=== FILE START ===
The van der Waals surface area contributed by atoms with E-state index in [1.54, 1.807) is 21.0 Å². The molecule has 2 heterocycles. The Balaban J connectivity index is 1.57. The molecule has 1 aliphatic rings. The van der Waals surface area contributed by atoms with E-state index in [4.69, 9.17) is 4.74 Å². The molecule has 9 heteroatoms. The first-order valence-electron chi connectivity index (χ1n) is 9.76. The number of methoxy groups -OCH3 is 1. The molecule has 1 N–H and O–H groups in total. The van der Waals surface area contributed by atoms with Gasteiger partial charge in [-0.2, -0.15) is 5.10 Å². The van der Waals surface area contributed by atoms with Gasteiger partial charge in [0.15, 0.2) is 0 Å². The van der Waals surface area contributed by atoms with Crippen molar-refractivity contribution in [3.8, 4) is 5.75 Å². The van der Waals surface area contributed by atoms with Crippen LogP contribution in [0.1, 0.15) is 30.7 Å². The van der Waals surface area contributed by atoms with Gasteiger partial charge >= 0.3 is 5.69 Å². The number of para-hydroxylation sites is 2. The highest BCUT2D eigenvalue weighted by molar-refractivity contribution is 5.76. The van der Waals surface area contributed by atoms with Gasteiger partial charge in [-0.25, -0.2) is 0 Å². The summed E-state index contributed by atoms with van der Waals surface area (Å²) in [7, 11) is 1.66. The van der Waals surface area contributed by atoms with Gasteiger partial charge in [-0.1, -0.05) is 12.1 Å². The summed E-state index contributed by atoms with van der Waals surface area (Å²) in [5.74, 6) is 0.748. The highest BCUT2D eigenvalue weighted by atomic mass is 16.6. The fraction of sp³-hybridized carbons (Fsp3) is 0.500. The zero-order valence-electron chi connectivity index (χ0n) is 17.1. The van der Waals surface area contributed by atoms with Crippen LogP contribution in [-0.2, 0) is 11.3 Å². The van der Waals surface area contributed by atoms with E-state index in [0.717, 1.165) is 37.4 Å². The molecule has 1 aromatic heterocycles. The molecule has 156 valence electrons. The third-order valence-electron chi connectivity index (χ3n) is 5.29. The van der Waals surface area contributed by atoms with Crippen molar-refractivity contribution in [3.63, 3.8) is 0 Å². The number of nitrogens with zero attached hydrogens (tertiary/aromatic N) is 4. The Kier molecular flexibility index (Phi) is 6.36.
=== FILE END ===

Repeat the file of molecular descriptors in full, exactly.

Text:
The van der Waals surface area contributed by atoms with E-state index in [1.54, 1.807) is 21.0 Å². The molecule has 2 heterocycles. The Balaban J connectivity index is 1.57. The molecule has 1 aliphatic rings. The van der Waals surface area contributed by atoms with E-state index in [4.69, 9.17) is 4.74 Å². The molecule has 9 heteroatoms. The first-order valence-electron chi connectivity index (χ1n) is 9.76. The number of methoxy groups -OCH3 is 1. The molecule has 1 N–H and O–H groups in total. The van der Waals surface area contributed by atoms with Gasteiger partial charge in [-0.2, -0.15) is 5.10 Å². The van der Waals surface area contributed by atoms with Gasteiger partial charge in [0.15, 0.2) is 0 Å². The van der Waals surface area contributed by atoms with Crippen molar-refractivity contribution in [3.8, 4) is 5.75 Å². The van der Waals surface area contributed by atoms with Crippen LogP contribution in [0.1, 0.15) is 30.7 Å². The van der Waals surface area contributed by atoms with Gasteiger partial charge >= 0.3 is 5.69 Å². The number of para-hydroxylation sites is 2. The highest BCUT2D eigenvalue weighted by molar-refractivity contribution is 5.76. The van der Waals surface area contributed by atoms with Gasteiger partial charge in [-0.25, -0.2) is 0 Å². The summed E-state index contributed by atoms with van der Waals surface area (Å²) in [7, 11) is 1.66. The van der Waals surface area contributed by atoms with Gasteiger partial charge in [-0.1, -0.05) is 12.1 Å². The summed E-state index contributed by atoms with van der Waals surface area (Å²) in [5.74, 6) is 0.748. The highest BCUT2D eigenvalue weighted by atomic mass is 16.6. The fraction of sp³-hybridized carbons (Fsp3) is 0.500. The zero-order valence-electron chi connectivity index (χ0n) is 17.1. The van der Waals surface area contributed by atoms with Crippen LogP contribution in [-0.2, 0) is 11.3 Å². The van der Waals surface area contributed by atoms with E-state index in [0.717, 1.165) is 37.4 Å². The molecule has 1 aromatic heterocycles. The molecule has 156 valence electrons. The third-order valence-electron chi connectivity index (χ3n) is 5.29. The van der Waals surface area contributed by atoms with Crippen molar-refractivity contribution in [3.63, 3.8) is 0 Å². The number of nitrogens with zero attached hydrogens (tertiary/aromatic N) is 4. The Kier molecular flexibility index (Phi) is 6.36.